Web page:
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Star killed while training
- Updated: January 19, 2011
The South African cycling community has been rocked by the tragic death of one of the country’s foremost athletes, Carla Swart.
Sport24 reports that Swart was killed after being hit by a truck while training in the Free State province on Wednesday morning.
Swart represented South Africa at the 2010 Commonwealth Games in New Delhi where she finished as the highest-placed SA rider in eighth position in the women’s road race.
Swart rode for the HTC-Highroad women’s team.
Mark Etheridge writes that Swart, born in Graaff Reinet and a former member of the South African MTN team, was on holiday in South Africa before she was scheduled to return to Lees-McRae College in Banner Elk, North Carolina in the United States.
SASCOC’s quarterly Road to London 2012 magazine carried a feature on 23-year-old Swart in the latest issue.
Said SASCOC president Gideon Sam: “SASCOC are devastated at this loss of one our country’s top sporting talents. Carla showed us at the world road championships in Australia and at the Commonwealth Games in India that she was well on track to being part of the team for the 2012 Olympic Games in London and was a definite medal chance.
“We mourn her untimely death and our heartfelt condolences go out to the family.”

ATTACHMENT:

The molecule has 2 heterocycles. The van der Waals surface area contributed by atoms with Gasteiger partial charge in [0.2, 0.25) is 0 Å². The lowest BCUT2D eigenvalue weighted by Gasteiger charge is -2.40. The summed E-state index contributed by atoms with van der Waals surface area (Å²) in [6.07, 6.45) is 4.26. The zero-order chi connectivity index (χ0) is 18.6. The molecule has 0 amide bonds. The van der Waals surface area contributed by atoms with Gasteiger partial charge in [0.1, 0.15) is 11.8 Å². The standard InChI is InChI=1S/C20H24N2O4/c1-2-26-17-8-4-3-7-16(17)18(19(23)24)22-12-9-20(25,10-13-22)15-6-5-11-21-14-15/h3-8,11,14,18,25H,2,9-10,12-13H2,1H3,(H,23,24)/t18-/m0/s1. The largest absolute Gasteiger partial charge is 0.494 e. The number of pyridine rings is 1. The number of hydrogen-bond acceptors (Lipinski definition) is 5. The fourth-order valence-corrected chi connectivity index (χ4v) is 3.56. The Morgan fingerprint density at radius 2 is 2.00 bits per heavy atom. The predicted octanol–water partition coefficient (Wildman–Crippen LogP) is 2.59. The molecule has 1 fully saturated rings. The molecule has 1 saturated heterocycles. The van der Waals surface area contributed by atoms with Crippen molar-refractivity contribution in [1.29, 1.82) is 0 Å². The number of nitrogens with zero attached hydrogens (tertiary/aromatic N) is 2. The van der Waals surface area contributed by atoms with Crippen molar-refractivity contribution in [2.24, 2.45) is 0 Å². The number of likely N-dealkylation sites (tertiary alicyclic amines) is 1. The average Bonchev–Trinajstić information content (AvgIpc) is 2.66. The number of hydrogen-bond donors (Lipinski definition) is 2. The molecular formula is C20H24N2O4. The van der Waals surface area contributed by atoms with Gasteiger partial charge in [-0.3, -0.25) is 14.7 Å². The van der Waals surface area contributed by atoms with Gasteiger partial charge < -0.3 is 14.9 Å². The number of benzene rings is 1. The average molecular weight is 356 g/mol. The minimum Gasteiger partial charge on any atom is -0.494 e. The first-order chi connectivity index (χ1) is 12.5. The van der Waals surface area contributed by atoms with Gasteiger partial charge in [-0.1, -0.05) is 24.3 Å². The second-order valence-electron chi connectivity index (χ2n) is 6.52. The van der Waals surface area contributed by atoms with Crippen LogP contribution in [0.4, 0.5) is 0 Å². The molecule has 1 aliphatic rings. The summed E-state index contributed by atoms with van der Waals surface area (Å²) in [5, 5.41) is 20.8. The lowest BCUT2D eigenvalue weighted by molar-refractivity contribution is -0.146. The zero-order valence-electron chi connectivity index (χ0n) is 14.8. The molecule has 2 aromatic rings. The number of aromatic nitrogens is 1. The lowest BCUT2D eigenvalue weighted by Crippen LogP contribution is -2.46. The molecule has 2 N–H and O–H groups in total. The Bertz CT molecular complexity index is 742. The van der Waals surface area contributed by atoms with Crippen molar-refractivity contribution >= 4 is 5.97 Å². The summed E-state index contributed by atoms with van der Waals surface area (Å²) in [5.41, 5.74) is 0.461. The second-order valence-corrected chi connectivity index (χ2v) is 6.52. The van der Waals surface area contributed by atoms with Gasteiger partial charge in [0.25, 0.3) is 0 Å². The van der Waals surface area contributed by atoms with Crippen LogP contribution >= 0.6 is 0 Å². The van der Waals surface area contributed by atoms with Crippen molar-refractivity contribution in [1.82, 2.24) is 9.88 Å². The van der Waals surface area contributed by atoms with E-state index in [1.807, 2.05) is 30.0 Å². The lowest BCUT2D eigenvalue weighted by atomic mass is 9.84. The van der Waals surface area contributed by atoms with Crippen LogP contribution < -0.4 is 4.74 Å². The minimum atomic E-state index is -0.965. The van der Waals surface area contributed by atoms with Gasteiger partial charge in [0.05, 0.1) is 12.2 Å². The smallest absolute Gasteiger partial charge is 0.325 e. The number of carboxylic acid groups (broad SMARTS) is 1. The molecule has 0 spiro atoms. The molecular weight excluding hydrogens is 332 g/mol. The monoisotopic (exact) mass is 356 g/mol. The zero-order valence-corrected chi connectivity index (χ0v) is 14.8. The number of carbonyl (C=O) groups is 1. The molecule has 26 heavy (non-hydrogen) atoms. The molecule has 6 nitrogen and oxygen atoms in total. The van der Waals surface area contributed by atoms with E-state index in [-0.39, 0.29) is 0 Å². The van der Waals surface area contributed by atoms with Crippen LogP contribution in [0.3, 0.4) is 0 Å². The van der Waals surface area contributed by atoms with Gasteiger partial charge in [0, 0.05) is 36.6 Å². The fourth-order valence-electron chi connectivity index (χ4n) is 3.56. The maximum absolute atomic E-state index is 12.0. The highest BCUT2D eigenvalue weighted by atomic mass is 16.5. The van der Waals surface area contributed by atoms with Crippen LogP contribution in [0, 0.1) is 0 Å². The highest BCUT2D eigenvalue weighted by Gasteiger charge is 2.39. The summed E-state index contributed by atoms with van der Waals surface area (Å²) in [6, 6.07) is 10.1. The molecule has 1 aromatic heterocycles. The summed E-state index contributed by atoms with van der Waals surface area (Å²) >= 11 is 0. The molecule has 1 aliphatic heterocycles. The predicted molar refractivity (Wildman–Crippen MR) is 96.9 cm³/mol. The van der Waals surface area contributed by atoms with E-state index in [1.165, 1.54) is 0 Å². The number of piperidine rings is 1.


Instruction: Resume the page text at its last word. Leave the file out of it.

Tributes poured in to Swart’s Facebook page. Her father Deon said: “We all know Carla has claimed her place in Heaven. She was in an cycling accident today in South Africa while training. Thanks to everyone that was so involved in her life and career. RIP Carla. What more can I say at this stage.”
“Carla was undoubtedly South Africa’s leading prospect for a medal at the Olympics,” Douglas Ryder, former manager of MTN Qhubekha, told cyclenation.co.za.
“She had achieved great results for us on the World Cup circuit and in the two years with us had improved from 32nd at the World Champs to 10th at the last World Champs. It was clear she was on her way to the top,” said Ryder.
“She was an amazing, strong, mature and driven women who was a definite medal hope. She rode her bike to support her family, put herself through university and chased her dreams. The ramifications of today affect not only her family but cycling as a whole in South Africa,” said Ryder.